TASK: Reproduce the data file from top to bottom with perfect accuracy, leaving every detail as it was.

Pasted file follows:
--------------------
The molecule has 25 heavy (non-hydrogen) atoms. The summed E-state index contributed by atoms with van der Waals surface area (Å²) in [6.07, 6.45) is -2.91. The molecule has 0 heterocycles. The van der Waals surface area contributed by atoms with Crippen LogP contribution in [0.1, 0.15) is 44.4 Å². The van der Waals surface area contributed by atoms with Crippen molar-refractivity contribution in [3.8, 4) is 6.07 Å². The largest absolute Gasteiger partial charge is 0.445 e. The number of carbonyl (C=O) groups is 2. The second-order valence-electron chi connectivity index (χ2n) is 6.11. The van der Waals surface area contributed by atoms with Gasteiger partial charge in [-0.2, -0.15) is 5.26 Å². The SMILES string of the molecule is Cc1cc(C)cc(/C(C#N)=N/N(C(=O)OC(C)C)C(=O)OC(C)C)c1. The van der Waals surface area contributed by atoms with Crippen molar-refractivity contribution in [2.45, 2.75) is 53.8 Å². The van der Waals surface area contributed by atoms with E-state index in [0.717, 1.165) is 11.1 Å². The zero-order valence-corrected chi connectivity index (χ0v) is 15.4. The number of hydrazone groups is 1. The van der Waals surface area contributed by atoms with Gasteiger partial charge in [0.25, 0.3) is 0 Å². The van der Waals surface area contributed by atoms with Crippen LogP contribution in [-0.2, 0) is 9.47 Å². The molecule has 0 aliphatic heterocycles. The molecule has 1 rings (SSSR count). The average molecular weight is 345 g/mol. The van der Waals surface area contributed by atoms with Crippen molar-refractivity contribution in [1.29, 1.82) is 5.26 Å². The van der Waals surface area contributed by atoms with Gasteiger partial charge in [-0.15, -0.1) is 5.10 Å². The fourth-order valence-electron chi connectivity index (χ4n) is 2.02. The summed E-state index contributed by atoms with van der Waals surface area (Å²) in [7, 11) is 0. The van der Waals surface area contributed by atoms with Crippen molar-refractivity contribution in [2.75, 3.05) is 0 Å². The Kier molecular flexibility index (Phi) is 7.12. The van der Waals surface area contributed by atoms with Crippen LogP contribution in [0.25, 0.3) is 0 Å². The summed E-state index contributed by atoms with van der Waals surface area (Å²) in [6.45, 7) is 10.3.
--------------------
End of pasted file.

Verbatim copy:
The molecule has 25 heavy (non-hydrogen) atoms. The summed E-state index contributed by atoms with van der Waals surface area (Å²) in [6.07, 6.45) is -2.91. The molecule has 0 heterocycles. The van der Waals surface area contributed by atoms with Crippen LogP contribution in [0.1, 0.15) is 44.4 Å². The van der Waals surface area contributed by atoms with Crippen molar-refractivity contribution in [3.8, 4) is 6.07 Å². The largest absolute Gasteiger partial charge is 0.445 e. The number of carbonyl (C=O) groups is 2. The second-order valence-electron chi connectivity index (χ2n) is 6.11. The van der Waals surface area contributed by atoms with Gasteiger partial charge in [-0.2, -0.15) is 5.26 Å². The SMILES string of the molecule is Cc1cc(C)cc(/C(C#N)=N/N(C(=O)OC(C)C)C(=O)OC(C)C)c1. The van der Waals surface area contributed by atoms with Crippen molar-refractivity contribution in [2.45, 2.75) is 53.8 Å². The van der Waals surface area contributed by atoms with E-state index in [0.717, 1.165) is 11.1 Å². The zero-order valence-corrected chi connectivity index (χ0v) is 15.4. The number of hydrazone groups is 1. The van der Waals surface area contributed by atoms with Gasteiger partial charge in [0.25, 0.3) is 0 Å². The van der Waals surface area contributed by atoms with Crippen LogP contribution in [-0.2, 0) is 9.47 Å². The molecule has 0 aliphatic heterocycles. The molecule has 1 rings (SSSR count). The average molecular weight is 345 g/mol. The van der Waals surface area contributed by atoms with Crippen molar-refractivity contribution in [1.29, 1.82) is 5.26 Å². The van der Waals surface area contributed by atoms with Gasteiger partial charge in [-0.15, -0.1) is 5.10 Å². The fourth-order valence-electron chi connectivity index (χ4n) is 2.02. The summed E-state index contributed by atoms with van der Waals surface area (Å²) in [7, 11) is 0. The van der Waals surface area contributed by atoms with Crippen molar-refractivity contribution in [2.75, 3.05) is 0 Å². The Kier molecular flexibility index (Phi) is 7.12. The van der Waals surface area contributed by atoms with Crippen LogP contribution in [0.25, 0.3) is 0 Å². The summed E-state index contributed by atoms with van der Waals surface area (Å²) in [6.45, 7) is 10.3.